Paul then gave us an insight into 3 other areas (other than the homepage) that can make a real difference. The first was landing pages, which there are 2 main types:

  • Existing internal pages & bespoke pages created solely for marketing activities.
  • He also said that the generally same usability principles apply to landing pages and home pages
  • 3 questions your landing page should be able to answer

    • Make it clear where the user is on the website
    • Make content easy to scan read
    • Provide one primary call to action (and secondary if needed)

    Check out any high competition (expensive) PPC areas online to see some of the most effective use of landing page optimisation try ‘Laser Eye Surgery’ or ‘Personal Injury Claims’

    eCommerce
    Paul then touched on ecommerce, stating that to a lot of companies an enquiry can be as worthwhile as an online purchase. Here simple lessons in design such as making the ‘remove item’ or ‘back’ buttons in a shopping cart less prominent, for example.

    User Testing
    User Testing was Paul’s final point and is “one of the most enlightening activities you can do”. There are 3 types, these are:

    • Guerilla – Which benefits from being free, simple and can deliver results for pretty much every site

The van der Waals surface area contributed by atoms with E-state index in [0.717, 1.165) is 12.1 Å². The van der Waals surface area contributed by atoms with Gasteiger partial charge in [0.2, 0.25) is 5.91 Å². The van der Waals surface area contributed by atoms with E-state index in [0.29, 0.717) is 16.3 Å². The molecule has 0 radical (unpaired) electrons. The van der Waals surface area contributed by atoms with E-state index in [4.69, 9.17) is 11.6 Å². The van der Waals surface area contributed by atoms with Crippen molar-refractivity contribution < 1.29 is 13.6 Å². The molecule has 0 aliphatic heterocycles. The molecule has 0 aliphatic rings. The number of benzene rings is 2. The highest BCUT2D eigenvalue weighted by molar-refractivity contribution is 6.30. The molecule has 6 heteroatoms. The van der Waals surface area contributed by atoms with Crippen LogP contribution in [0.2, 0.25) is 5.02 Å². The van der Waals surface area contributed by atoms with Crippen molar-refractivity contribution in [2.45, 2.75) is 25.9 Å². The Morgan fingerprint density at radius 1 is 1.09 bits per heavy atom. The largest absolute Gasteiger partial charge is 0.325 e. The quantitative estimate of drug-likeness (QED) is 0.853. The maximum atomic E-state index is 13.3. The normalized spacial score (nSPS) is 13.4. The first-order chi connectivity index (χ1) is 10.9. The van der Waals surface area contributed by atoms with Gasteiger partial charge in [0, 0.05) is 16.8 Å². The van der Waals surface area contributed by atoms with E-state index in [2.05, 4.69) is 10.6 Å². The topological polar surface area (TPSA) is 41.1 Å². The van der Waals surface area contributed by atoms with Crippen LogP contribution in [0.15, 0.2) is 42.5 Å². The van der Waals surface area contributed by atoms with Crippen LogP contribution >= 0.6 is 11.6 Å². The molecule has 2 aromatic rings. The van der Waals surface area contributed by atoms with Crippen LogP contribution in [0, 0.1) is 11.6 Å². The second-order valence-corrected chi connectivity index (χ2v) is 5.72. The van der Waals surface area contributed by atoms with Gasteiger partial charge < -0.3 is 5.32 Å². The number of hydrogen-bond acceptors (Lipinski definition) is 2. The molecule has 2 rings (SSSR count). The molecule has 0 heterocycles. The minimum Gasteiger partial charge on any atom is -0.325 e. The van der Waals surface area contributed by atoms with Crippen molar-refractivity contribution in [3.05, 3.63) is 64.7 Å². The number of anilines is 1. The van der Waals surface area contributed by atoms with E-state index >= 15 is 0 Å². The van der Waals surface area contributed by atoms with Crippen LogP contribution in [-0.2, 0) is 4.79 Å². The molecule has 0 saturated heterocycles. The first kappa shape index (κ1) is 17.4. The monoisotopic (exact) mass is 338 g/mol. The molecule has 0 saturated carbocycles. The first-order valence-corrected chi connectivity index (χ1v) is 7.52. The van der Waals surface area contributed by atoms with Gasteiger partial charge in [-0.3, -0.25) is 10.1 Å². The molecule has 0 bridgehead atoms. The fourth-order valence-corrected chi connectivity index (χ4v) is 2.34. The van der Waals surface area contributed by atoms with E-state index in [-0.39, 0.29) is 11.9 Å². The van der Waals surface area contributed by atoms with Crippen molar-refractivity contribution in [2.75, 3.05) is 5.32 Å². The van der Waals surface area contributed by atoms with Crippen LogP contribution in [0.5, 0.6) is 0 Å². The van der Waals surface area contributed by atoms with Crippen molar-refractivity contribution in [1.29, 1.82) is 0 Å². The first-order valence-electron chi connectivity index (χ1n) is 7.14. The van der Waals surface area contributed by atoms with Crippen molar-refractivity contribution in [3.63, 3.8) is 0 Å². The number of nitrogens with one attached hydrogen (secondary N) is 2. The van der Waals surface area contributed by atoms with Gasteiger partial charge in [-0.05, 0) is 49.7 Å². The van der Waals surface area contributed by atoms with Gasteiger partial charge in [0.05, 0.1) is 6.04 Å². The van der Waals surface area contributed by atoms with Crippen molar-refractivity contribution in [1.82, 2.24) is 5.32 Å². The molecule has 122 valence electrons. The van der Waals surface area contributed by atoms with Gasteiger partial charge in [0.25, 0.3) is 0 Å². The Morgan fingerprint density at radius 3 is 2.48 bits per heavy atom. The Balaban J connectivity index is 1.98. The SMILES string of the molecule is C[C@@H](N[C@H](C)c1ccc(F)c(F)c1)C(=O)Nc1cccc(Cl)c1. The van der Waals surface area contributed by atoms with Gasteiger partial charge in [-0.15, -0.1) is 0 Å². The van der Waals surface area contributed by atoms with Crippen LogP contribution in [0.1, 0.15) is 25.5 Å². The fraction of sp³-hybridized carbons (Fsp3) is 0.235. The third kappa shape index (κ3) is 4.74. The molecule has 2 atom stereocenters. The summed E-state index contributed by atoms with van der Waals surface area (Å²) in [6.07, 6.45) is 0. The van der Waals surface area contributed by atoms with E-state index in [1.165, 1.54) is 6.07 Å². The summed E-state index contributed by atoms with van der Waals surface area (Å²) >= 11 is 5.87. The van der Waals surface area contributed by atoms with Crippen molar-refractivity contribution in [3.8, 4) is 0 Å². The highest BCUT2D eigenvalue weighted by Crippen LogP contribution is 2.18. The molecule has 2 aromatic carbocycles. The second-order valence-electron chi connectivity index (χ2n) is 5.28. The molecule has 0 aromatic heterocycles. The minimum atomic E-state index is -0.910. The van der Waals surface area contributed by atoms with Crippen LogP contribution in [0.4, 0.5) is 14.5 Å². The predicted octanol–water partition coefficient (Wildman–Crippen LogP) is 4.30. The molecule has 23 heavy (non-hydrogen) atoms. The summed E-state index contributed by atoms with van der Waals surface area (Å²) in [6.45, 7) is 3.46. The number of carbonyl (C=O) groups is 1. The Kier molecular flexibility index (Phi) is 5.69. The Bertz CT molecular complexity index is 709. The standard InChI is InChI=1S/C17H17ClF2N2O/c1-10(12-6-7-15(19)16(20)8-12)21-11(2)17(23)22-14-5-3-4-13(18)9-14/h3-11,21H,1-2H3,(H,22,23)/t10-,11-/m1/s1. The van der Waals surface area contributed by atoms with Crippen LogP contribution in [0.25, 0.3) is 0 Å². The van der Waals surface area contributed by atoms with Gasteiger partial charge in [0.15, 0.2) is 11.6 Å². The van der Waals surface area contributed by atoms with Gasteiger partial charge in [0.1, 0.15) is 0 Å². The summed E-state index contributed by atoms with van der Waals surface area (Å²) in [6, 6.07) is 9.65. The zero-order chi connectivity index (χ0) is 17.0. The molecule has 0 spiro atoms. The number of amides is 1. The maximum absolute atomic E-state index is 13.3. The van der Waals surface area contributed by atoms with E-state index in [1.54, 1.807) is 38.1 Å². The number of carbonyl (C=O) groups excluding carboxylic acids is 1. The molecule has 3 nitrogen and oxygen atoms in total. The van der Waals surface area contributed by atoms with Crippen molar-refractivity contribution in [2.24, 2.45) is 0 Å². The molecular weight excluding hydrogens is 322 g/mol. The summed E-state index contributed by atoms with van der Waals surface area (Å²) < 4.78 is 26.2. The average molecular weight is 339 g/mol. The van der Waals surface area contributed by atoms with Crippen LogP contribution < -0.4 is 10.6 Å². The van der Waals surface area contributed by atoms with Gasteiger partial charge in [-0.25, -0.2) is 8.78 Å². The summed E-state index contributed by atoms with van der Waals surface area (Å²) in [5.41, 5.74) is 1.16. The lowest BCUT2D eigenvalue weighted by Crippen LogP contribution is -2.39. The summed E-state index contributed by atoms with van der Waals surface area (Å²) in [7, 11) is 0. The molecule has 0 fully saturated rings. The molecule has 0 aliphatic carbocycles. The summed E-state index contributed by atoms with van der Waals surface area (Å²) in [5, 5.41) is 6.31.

• Remote – Benefitting from being cheap, simple and enlightening.
    • Some great examples of tools that you can use on your own sight are KISSinsights, Kampyle, 4qsurvey or you could try out Whatusersdo also, Paul said that for the first 50 people to use the promo code ux101 they would get it free!
    • Moderated – in-depth, comprehensive, important for larger brands

    A summary of Paul’s nuggets of wisdom and points for consideration can be seen below:

    • “SEO is about getting people to your website, usability is about what they do/how they do it when they’re there”
    • “For usability, people have more patience with bigger brands.” If you’re starting out. Be aware of this!
    • “usability = embracing consistency (most of the time)”
    • “Don’t hide your USPs!”
    • “Encourage using ticks to demonstrate benefit”
    • “Ensure all your primary call to action is clear”
    • “Watch other people use your website”
    • “Answer the question – where am I?”
    • “Help visitors decide, ‘where should I go next'”
    • “Use button size, style & colour to focus user & increase conversions”
    • “Good usability and user experience isn’t just for the big boys”
    • “Don’t hide your contact details!” you wouldn’t not tell someone your name when you met them, would you…
    • “Remove dead ends”
    • “If you don’t measure what you do, you don’t know if it’s working”
    • “Fall in love with web analytics (especially goals!)”
    • And most of all “Don’t make people think”

    Mmu have got a fully featured testing lab – suitable for websites, games and mobile

    For an absolute wealth of knowledge on Usability, User Experience & User Testing check out PRWDs blog

    UPDATE:

    Here are Paul’s slides from the session…